I don’t think anything’s wrong with sentence 1 - なら can be used to set a condition for what follows, and that’s exactly what you’re doing, no?
Plus, I can’t help but wonder, if you need to be absolutely sure of what comes before, what’s even the point of a conditional? If you already know it’s going to rain tomorrow, I’d say using から or ので is way more logical than using なら.
EDIT: actually, Tofugu even describes the exact opposite:
you cannot use なら if the condition you are describing will definitely happen
I think what may be happening here is the sentence is ambiguous and they assume one interpretation.
Sure, you can’t be sure if it’ll rain tomorrow, so “if it rains tomorrow, I will cancel the game now” is a bit nonsensical. But that has nothing to do with なら, that goes for any conditional. You can’t act on what you don’t know.
But the way I read it, that says “if it turns out to rain tomorrow, we will cancel the game [also tomorrow]”, which is fine and in fact is exactly the intended use of なら as I see it.
Other than that, I really wouldn’t know what they’re trying to say.
This is a good point, about whether canceling the game is supposed to happen now versus tomorrow. I was thinking along the same lines, but they translate it in the book as “there will probably be no game”.
On further thought, I guess they could still mean like, “there will probably be no game TODAY”… which would be nonsensical in English too, and would solve my confusion.
I’m definitely not fluent enough (especially about producing) to be able to answer questions of correctness,
but I looked in the Dictionary of Basic Japanese Grammar and I think it’s saying that:
is saying “if it is true that it will rain tomorrow”
“tomorrow, if it rains”
So it’s the same way in English it would be odd to say “if it will rain tomorrow, the game will be canceled” as opposed to “if it rains tomorrow, the game will be canceled.” I think it’s just a subtle distinction about what exactly なら is supposing. (the kind of subtle distinction that a grammar dictionary would try to dig into).
we can verify the state “is it raining” tomorrow, but we can’t verify the state “it will rain tomorrow.” Is perhaps where their wording was going…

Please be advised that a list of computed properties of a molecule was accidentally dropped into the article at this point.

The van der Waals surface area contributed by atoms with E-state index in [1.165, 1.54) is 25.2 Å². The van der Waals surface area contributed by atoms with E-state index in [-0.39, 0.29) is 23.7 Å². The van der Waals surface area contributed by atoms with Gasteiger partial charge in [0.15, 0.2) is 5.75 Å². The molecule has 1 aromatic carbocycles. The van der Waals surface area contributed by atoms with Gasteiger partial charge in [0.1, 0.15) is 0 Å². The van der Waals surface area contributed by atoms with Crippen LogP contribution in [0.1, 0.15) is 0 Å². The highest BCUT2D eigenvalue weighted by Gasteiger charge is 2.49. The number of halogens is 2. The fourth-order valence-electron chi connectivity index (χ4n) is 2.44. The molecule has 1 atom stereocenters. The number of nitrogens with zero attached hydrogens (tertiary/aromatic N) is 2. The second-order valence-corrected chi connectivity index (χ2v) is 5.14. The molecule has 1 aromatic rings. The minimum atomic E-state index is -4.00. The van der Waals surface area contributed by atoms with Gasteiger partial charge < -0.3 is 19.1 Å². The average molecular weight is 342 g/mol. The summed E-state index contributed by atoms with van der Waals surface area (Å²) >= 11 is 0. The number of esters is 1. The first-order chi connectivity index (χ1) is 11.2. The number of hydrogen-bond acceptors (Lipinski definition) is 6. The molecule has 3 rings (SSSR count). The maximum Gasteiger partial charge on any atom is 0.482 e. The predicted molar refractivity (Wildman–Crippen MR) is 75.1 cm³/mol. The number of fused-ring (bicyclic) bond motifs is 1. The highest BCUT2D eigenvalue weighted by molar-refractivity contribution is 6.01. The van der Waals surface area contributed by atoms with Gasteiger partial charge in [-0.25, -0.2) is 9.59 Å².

Nah that’s not it. The first sentence is definitely weird with the assumption that the match is tomorrow and would be rained out.
なら is this case is like assuming, in the present moment, that something is going to happen then something something. So it’s weird to use it for something in the future like the shiai in this case.
If your friend said something about how it was going to rain tomorrow, and you responded 明日雨が降るならI’ll go shopping today. I would say that’s natural and fine. But just saying their sentence as is to mean that there will probably be no game tomorrow if it rains feels wrong.
Like I said, it’s weird using it to speculate the shiai cancellation in this case. Using it for things you’ll do is fine. So I guess you could say that while I agree with the fact that sentence one is weird, I don’t agree with their explanation of why. In facf, it’s 100% bullshit. But it’s weird for other reasons.
Okay, so just to make sure I understand: if, hypothetically speaking, I were the one deciding whether there’s gonna be a game tomorrow and I’m saying 明日は雨が降るなら、試合はないでしょう, that’s fine because I’m the one making that call and I’m saying right now if I see rain tomorrow, game’s off, but if I’m not the one making that call and I’m just speculating it’s kind of weird to say that (but not so much because of なら)?
This goes exactly with what @Vanilla said, “If your friend said something about how it was going to rain tomorrow”, because in that case someone took the “burden” of deciding the future from you and affirmed “it’s going to rain tomorrow!”, so now you can actually say “Of, if that is the case, I will 〇〇”